Changing the Landscape

Despite new challenges related to the COVID-19 pandemic, TB Alliance has increased access to pretomanid as part of the BPaL treatment regimen. Through our efforts and collaborations, we have accomplished the following:

  • More than 30 countries have procured pretomanid and 15 regulatory bodies have granted approval.
  • 176 countries, including all WHO top 30 high-TB-burden countries, can access pretomanid for use in the BPaL regimen through different pathways.
  • TB Alliance has granted non-exclusive licenses to four high-quality manufacturers to ensure that every country and every person in need is able to access this treatment.
  • BPaL is about one third the current average cost of MDR-TB treatment. According to a recent study evaluating the budgetary impact in three high-burden countries, the BPaL regimen can be highly cost-saving as compared with conventional regimens to treat patients with highly drug-resistant TB.

Leveraging Innovation

TB Alliance is working with partners around the world to ensure that patients who need it can have access to the BPaL regimen. One of the key initiatives in this effort is LIFT-TB (Leveraging Innovation for Faster Treatment of Tuberculosis), supported by the Republic of Korea through the Global Disease Eradication Fund. This program seeks to broaden the adoption of new treatments in seven countries most affected by drug-resistant forms of TB across Southeast and Central Asia, and Central Europe. As a result of these efforts to speed implementation, operational research (OR) has commenced in 12 countries. Ukraine was the first country to implement OR through LIFT-TB, and the first 120 patients enrolled in 2021 have already completed treatment. As presented at the 52nd Union World Conference on Lung Health, among the first cohort of patients recruited, 93% completed their six-month treatment and were sputum negative at the time of the assessment.

Securing the Future of TB Research

The rapid development and introduction of COVID-19 diagnostics, vaccines, and drugs has given the world a sterling example of what political will can look like in response to a deadly infectious disease. Tragically, the TB response stands in stark contrast: annual R&D funding targets—which represent a small fraction of the funding that has been devoted to fighting COVID-19—are off the mark by more than half of what has been conservatively estimated to be needed. This shortfall puts TB innovation at risk, condemning millions of patients to antiquated therapies that can hasten the development of drug resistance. All countries with the capacity to fund TB research must do so if we are to live in a world in which no one dies of TB.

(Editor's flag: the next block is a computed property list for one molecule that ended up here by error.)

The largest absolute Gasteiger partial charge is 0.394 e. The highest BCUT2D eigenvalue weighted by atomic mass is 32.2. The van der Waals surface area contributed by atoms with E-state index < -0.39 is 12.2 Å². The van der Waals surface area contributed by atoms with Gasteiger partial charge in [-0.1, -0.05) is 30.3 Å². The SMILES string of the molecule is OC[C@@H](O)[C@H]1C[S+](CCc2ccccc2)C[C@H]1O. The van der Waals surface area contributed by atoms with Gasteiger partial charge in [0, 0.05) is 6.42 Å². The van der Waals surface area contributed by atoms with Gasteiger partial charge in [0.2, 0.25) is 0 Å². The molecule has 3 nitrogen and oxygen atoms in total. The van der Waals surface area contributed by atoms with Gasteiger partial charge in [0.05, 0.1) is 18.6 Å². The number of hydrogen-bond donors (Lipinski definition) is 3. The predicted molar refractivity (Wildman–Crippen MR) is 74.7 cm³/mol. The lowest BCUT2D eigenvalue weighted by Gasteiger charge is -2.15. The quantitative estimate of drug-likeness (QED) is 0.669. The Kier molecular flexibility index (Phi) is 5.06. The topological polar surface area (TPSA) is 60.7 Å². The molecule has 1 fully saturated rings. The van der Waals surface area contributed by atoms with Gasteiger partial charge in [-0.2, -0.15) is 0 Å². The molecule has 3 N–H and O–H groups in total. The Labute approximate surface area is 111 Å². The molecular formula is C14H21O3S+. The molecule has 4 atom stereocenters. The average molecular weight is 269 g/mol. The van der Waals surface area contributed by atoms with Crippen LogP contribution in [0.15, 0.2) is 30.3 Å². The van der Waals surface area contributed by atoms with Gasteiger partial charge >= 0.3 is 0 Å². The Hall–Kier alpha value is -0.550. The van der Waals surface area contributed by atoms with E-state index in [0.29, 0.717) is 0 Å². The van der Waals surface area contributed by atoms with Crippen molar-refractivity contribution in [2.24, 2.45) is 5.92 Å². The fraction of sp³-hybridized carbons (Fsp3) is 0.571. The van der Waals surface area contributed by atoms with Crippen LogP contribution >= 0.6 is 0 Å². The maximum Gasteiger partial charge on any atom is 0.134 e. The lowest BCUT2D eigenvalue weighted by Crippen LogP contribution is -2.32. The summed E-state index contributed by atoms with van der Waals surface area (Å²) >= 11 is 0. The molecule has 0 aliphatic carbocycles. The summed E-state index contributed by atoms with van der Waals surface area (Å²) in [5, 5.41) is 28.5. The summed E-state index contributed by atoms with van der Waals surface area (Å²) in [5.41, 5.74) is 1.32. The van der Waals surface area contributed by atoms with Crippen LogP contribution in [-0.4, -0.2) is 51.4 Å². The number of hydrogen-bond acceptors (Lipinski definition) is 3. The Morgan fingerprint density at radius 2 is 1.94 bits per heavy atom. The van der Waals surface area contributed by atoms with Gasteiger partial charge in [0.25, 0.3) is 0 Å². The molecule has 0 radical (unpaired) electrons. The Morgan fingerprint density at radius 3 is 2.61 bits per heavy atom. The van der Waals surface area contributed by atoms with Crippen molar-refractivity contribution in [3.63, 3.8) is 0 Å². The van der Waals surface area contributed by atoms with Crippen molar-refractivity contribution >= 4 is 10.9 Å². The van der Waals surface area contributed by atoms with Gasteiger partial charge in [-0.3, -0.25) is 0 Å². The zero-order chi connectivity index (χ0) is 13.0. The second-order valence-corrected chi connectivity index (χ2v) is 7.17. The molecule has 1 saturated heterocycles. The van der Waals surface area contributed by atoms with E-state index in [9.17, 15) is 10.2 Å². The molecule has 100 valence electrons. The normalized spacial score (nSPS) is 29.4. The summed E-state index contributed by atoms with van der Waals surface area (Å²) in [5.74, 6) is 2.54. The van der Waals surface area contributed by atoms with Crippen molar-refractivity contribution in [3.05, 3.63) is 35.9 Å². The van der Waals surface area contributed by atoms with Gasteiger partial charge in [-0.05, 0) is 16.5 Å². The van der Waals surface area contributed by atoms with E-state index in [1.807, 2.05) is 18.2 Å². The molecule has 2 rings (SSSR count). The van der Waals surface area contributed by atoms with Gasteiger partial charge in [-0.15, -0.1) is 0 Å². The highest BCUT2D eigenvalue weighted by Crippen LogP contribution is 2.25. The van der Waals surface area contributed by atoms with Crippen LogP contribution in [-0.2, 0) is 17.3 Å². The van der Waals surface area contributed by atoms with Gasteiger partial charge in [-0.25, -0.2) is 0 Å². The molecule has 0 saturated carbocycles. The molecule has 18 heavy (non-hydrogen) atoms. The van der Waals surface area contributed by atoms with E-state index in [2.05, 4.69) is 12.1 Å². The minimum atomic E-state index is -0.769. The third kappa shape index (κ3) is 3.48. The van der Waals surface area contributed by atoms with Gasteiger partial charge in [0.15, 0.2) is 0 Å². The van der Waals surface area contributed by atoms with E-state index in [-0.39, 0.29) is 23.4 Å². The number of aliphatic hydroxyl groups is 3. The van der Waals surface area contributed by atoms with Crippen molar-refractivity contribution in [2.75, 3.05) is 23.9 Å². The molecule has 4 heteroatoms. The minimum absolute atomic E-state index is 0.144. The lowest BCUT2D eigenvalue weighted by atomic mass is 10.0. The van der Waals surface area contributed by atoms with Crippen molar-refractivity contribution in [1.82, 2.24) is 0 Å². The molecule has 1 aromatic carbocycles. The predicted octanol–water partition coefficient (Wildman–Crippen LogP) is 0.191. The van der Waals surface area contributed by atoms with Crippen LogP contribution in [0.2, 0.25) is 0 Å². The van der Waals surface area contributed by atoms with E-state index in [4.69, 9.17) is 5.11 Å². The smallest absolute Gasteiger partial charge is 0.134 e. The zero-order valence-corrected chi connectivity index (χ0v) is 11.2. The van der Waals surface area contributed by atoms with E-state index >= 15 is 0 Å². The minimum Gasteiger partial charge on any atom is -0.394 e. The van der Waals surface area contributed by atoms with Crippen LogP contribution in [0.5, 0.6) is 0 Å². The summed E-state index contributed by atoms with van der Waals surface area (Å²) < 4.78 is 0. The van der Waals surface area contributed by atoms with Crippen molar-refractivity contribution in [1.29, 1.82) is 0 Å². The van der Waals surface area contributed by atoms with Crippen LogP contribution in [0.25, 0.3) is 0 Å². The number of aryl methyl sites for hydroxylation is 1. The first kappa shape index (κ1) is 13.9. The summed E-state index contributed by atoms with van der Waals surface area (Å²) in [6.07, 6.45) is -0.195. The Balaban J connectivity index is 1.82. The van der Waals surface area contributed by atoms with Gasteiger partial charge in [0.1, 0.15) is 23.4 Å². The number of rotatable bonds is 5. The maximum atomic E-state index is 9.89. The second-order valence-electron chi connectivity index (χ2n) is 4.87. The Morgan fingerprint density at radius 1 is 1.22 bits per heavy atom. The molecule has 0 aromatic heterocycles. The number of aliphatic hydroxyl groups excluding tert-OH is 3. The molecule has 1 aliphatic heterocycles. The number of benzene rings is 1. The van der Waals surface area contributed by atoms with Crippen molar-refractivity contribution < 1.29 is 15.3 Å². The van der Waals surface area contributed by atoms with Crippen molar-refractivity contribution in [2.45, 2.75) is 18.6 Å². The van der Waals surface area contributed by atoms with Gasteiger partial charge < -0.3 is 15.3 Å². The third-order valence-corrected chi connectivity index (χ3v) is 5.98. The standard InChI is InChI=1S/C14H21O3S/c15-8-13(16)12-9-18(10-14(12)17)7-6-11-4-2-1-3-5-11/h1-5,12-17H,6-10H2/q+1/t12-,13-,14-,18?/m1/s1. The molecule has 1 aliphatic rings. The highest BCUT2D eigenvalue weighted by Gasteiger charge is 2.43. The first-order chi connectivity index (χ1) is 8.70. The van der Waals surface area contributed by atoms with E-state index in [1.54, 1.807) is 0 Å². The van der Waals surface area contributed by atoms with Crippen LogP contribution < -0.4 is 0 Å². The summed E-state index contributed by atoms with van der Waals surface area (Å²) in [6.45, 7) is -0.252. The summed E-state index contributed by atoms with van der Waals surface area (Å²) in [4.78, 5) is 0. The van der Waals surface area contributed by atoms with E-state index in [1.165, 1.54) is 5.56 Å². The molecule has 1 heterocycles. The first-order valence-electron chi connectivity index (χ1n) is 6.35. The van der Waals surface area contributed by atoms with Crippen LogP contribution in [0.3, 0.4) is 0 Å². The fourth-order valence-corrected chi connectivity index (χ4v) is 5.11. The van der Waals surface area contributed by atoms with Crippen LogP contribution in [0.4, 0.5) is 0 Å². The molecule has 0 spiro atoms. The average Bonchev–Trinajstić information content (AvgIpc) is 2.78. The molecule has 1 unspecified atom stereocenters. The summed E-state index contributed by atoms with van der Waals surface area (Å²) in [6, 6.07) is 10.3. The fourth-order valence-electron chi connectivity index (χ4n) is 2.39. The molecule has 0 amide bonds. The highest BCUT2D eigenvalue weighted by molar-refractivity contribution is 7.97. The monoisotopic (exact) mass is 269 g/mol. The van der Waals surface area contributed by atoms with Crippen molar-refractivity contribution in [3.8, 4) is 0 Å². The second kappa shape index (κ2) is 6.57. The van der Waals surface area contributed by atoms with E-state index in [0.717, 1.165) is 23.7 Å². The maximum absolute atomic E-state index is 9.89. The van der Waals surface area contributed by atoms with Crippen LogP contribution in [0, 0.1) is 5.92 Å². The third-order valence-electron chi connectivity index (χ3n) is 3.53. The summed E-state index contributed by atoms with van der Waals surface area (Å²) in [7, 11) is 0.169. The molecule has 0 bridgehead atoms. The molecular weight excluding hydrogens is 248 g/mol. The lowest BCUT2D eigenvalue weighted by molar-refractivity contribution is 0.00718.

Fighting Dual Pandemics

The COVID-19 pandemic serves as a grave reminder that health threats, especially from airborne infectious diseases, are not bound by national borders and can travel swiftly across continents and oceans. This new pandemic has placed tremendous strain on health systems around the world and is undoing hard-won gains in the fight to improve global health. TB is preventable and curable, but for the first time in more than a decade, TB deaths are rising due to COVID-19. The impact that COVID-19 is having is proving to be detrimental in the fight to end the age-old pandemic that is TB: 1.2 million fewer people were diagnosed with and treated for TB in 2021, and given that an estimated 5.7 million people received treatment for TB in 2020, this represents a drop of 21% as compared to the previous year, leaving millions untreated.


Overcoming Drug-Resistant TB

Panganai lives in Johannesburg with his family and young children. In 2019, he was diagnosed with multidrug-resistant TB, and he said, “When I heard that this was multidrug-resistant, I was very confused […] I did not know how I was going to survive.” Panganai was initially placed on a long treatment regimen and was “taking 32 tablets every day.” He then joined a clinical trial testing a three-drug, all-oral, six-month regimen. “When I took it, my health was improving each and every day,” he said. Now, more than one year after the end of his treatment, Panganai is back home with his family and feeling “as healthy as before.”